Peppermint Review: A Female Led Action Flick That Isn’t Insulting To The Viewer

The future is female…that is unless that future involves guns, cartels, and vigilante justice. Most of you should remember the media’s meltdown over the film Death Wish that starred Bruce Willis earlier this year.

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A film that was savaged as racist, alt-right, problematic, and a Fox News wet dream by progressive critics, so it is interesting that a film starring Jennifer Garner with almost the same premise gets to fly completely under the radar. It is also interesting that members of the ‘Punch Nazis’ crowd have such a problem with on-screen vigilantes or at least the ones they don’t approve of.

It has been a while since we have seen the badass Jennifer Garner on-screen. The actress who has been booked as the family mom in the last few years is back to doing what she does best and that’s is shooting bad guys in the face. Peppermint is a film set in Los Angeles; Riley North (Garner) is just an everyday suburban housewife until her family is gunned down in retaliation by a local crime syndicate. After a corrupt justice system allows the murderers to walk free, Riley goes into hiding for five years until the time is right to finally seek vengeance on all of those who wronged her.

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If you hated Death Wish, you’ll probably hate this movie too. If you liked Death Wish, you will probably enjoy this film better. The story has some implausibilities due to the fact that Garner pulls off more Batman-like feats than Bruce Wayne. It feels like there were details that you were waiting for the film to explain but never did like what exactly Riley did during those 5 years that saw her return as an angel of death. Outside of that, you have a fulfilling movie. While the premise is not original it definitely isn’t boring.

Peppermint doesn’t waste much time getting right to the point. When you see Riley stapling her wound shut in the first 5 minutes after taking out her family’s killer, you are pretty much right in the middle of an action-packed thrill ride. The character works not only because she is cold and ruthless, it works because Garner is in the role. Director Pierre Monet leaves the door open for a sequel and while it may be too early to predict whether this film will be successful enough to get one, it would definitely be a film to look forward to.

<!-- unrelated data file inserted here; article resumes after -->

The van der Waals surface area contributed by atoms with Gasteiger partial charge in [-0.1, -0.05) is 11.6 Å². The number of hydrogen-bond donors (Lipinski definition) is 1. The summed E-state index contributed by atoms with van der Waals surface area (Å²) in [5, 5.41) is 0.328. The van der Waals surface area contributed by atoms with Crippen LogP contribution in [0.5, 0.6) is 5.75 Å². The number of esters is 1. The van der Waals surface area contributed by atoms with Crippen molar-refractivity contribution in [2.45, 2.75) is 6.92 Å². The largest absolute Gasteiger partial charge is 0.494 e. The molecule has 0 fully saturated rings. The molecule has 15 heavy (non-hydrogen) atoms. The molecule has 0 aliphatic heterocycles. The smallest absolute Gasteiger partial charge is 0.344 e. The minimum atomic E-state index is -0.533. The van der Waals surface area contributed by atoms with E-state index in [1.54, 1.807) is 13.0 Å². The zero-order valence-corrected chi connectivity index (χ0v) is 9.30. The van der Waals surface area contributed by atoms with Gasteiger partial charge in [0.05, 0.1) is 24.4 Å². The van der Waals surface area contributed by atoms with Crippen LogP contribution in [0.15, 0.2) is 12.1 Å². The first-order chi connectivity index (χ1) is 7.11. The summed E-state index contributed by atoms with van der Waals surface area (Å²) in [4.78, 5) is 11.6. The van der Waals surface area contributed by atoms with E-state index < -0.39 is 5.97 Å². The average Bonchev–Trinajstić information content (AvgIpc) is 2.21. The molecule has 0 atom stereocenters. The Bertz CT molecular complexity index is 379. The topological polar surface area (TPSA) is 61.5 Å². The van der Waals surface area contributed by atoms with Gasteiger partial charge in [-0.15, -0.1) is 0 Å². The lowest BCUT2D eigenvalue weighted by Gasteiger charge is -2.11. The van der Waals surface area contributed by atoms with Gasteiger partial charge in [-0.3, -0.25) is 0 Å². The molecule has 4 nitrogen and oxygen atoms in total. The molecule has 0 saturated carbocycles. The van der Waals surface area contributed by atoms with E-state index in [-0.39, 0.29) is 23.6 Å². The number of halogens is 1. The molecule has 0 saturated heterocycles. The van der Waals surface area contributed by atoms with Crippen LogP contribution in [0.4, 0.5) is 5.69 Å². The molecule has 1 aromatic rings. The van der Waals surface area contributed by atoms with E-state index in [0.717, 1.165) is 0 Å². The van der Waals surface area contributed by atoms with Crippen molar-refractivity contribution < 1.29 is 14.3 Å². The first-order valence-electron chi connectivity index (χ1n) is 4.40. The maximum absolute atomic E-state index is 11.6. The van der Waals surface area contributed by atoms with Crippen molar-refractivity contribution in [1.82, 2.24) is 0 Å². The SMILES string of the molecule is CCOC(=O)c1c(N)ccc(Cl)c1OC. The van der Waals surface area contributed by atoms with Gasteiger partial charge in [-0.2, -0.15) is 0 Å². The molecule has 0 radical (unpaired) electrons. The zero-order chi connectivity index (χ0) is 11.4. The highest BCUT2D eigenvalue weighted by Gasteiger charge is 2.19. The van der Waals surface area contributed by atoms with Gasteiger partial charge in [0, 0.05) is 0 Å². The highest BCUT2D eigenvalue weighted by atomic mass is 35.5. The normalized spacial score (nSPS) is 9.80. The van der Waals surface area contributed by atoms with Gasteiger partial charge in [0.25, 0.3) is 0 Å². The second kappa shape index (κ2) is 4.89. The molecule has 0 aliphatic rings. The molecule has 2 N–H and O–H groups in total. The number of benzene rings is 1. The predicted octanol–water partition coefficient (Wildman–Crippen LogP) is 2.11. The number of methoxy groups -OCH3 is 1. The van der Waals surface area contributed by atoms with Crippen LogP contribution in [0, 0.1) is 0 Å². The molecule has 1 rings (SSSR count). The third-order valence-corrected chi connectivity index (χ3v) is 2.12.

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Once again, I predict another split in how audiences and critics will perceive this film.  While critics won’t be as intensely angry this time around because there is a female lead, any film that glorifies firearm use and doesn’t have the main villain be a Trump supporter is destined for critical dismay these days. What audiences will see is an effective thriller that ensures the reality that we love vengeance stories and we are always going to root for anti-hero vs the dangerous criminal element no matter who is it. Peppermint is a solid action film and maybe the start of Garner’s jumpstart back into the genre.





Editor’s Note: Well…Called It


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2 thoughts on “Peppermint Review: A Female Led Action Flick That Isn’t Insulting To The Viewer

  1. “The story has some implausibilities due to the fact that Garner pulls off more Batman-like feats than Bruce Wayne.”

    Now, you see, that’s probably why I’m going to like Death Wish more than this. Not particularly fond of movies where everyday Joe’s become killing machines that can take out people with ease who have been in that sort of business at least twice as long as the protagonist. Not unless there’s a good excuse.

    1. I get what you are saying with Death Wish, Bruce becomes an overnight killer but his skills aren’t defined until later. With this one, Jennifer essentially disappears for 5 years and becomes a contract killer, not completely implausible but should have been better explained. Who exactly did she train with?

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